Both methods ask a number of questions regarding the setup of the primary and standby servers. For the most part they are pretty self explanatory. If you need more information, check out the PDF document that ships with the software, or read it online here.
Once complete, run the following command on each server to make sure they are in sync.
Alternatively, use the "Run Interactive" screen on the web interface to to this (Home > Run > Run Interactive).
Automating Service Startup
To configure the service to start automatically on server startup, simply copy the sample script provided in the software directory using the following commands, issued as the "root" user.
cp /usr/local/dbvisit/dbvserver/etc/init.d/redhat/dbvserverd /etc/init.d chkconfig --add dbvserverd
In addition to starting automatically on server startup, the service can be manually stopped and started with the following commands issued by the "root" user.
service dbvserverd stop service dbvserverd start
Archived redo logs are transported from the primary to the standby server when the
dbvisit command is called. So this must be scheduled on the both the primary and standby servers. The frequency you choose depends on a number of factors including server and network load etc. If you want to transfer the files every 10 minutes you might use the following schedule in the crontab for the "oracle" user on the primary server.
00,10,20,30,40,50 * * * * /usr/local/dbvisit/standby/dbvisit PROD >>/dev/null 2>&1
You need to configure the same call on the standby server, but it makes sense to run it a little later to allow for time it takes to ship the logs.
05,15,25,35,45,55 * * * * /usr/local/dbvisit/standby/dbvisit PROD >>/dev/null 2>&1
If you don't want to use the operating system scheduler, you can use the internal scheduler, configurable using the web interface (Home > Run > Schedule).
Startup/Shutdown of Databases
dbv_oraStartStop command is used to stop, start or restart the primary or standby database on the relevant server.
$ /usr/local/dbvisit/standby/dbv_oraStartStop stop PROD $ /usr/local/dbvisit/standby/dbv_oraStartStop start PROD $ /usr/local/dbvisit/standby/dbv_oraStartStop restart PROD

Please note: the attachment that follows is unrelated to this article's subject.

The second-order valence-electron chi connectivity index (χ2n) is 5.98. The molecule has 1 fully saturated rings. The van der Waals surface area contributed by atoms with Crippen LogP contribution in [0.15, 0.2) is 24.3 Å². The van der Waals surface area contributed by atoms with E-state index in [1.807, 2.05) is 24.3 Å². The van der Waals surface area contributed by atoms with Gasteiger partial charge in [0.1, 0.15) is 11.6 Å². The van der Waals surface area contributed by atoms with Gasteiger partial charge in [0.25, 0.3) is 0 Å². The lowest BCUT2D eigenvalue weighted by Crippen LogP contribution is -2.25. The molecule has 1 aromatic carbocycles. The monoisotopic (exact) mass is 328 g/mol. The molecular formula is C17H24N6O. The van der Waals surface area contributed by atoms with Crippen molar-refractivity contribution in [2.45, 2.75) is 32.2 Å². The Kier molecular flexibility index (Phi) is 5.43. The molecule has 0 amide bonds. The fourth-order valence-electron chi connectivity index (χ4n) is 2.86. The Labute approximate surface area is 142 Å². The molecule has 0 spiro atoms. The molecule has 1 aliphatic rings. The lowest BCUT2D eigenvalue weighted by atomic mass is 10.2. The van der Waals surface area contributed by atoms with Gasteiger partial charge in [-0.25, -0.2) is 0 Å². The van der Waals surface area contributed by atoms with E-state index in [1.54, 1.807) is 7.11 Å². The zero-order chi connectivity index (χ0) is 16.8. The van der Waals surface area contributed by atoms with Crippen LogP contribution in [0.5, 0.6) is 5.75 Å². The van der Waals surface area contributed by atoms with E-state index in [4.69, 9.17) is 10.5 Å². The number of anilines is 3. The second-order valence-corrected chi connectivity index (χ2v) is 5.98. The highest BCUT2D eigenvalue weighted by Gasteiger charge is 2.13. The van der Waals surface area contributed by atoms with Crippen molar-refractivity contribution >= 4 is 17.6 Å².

It is also used to check the status of the database.
$ /usr/local/dbvisit/standby/dbv_oraStartStop status PROD
To open the standby database in redo-only mode, simply issue the following command as the "oracle" user.
$ /usr/local/dbvisit/standby/dbv_oraStartStop open PROD
When you need to switch it back to regular standby mode, either stop and start the standby database, or do a restart.
$ /usr/local/dbvisit/standby/dbv_oraStartStop restart PROD
To run a graceful (and reversible) Switchover, issue the following command on both the primary and standby servers.
$ /usr/local/dbvisit/standby/dbv_oraStartStop switchover PROD [key]
The "key" is a piece of text that must match on both servers. If it is omitted from the command line, you will be prompted to enter it before you can proceed.
Failover should only be used if you need to activate the standby database in the absence of the primary database. A failover is initiated using the following command on the standby server.
$ /usr/local/dbvisit/standby/dbv_oraStartStop activate PROD
The web interface provides some graphical reports of the standby and transfer process (Home > Reporting).
For more information see:
- Dbvisit Standby 6.0 User Guide
- Dbvisit Replicate Installation on Oracle Linux 5 and 6
- Dbvisit Reporting Installation on Oracle Linux 5 and 6
Hope this helps. Regards Tim...